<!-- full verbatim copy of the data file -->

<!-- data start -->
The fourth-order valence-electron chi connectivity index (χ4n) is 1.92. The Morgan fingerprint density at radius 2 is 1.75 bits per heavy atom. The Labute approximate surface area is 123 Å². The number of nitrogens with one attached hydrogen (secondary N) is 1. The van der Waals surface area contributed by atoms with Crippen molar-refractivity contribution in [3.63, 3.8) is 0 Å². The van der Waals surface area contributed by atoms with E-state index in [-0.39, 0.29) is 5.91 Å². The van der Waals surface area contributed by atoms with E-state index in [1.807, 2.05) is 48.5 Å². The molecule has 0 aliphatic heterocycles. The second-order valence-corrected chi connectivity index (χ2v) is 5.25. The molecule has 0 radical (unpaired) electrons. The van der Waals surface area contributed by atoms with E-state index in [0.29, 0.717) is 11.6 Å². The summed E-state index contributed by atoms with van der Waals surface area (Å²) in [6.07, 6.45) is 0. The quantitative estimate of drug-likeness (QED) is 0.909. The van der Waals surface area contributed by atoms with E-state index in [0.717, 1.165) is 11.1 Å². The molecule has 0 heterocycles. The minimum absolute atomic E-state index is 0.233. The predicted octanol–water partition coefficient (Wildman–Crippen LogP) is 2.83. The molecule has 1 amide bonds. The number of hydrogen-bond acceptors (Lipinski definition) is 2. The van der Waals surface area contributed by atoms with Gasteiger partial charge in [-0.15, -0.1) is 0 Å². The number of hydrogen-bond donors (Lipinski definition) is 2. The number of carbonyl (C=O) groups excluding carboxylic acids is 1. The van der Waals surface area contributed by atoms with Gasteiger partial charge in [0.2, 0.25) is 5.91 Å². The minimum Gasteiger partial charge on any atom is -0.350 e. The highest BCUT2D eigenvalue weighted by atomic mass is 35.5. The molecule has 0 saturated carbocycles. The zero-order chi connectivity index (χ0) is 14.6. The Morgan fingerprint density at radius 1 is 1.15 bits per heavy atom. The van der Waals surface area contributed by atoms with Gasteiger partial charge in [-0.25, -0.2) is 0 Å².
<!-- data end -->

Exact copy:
The fourth-order valence-electron chi connectivity index (χ4n) is 1.92. The Morgan fingerprint density at radius 2 is 1.75 bits per heavy atom. The Labute approximate surface area is 123 Å². The number of nitrogens with one attached hydrogen (secondary N) is 1. The van der Waals surface area contributed by atoms with Crippen molar-refractivity contribution in [3.63, 3.8) is 0 Å². The van der Waals surface area contributed by atoms with E-state index in [-0.39, 0.29) is 5.91 Å². The van der Waals surface area contributed by atoms with E-state index in [1.807, 2.05) is 48.5 Å². The molecule has 0 aliphatic heterocycles. The second-order valence-corrected chi connectivity index (χ2v) is 5.25. The molecule has 0 radical (unpaired) electrons. The van der Waals surface area contributed by atoms with E-state index in [0.29, 0.717) is 11.6 Å². The summed E-state index contributed by atoms with van der Waals surface area (Å²) in [6.07, 6.45) is 0. The quantitative estimate of drug-likeness (QED) is 0.909. The van der Waals surface area contributed by atoms with E-state index in [0.717, 1.165) is 11.1 Å². The molecule has 0 heterocycles. The minimum absolute atomic E-state index is 0.233. The predicted octanol–water partition coefficient (Wildman–Crippen LogP) is 2.83. The molecule has 1 amide bonds. The number of hydrogen-bond acceptors (Lipinski definition) is 2. The van der Waals surface area contributed by atoms with Gasteiger partial charge in [-0.15, -0.1) is 0 Å². The number of hydrogen-bond donors (Lipinski definition) is 2. The number of carbonyl (C=O) groups excluding carboxylic acids is 1. The van der Waals surface area contributed by atoms with Gasteiger partial charge in [0.2, 0.25) is 5.91 Å². The minimum Gasteiger partial charge on any atom is -0.350 e. The highest BCUT2D eigenvalue weighted by atomic mass is 35.5. The molecule has 0 saturated carbocycles. The zero-order chi connectivity index (χ0) is 14.6. The Morgan fingerprint density at radius 1 is 1.15 bits per heavy atom. The van der Waals surface area contributed by atoms with Gasteiger partial charge in [-0.25, -0.2) is 0 Å².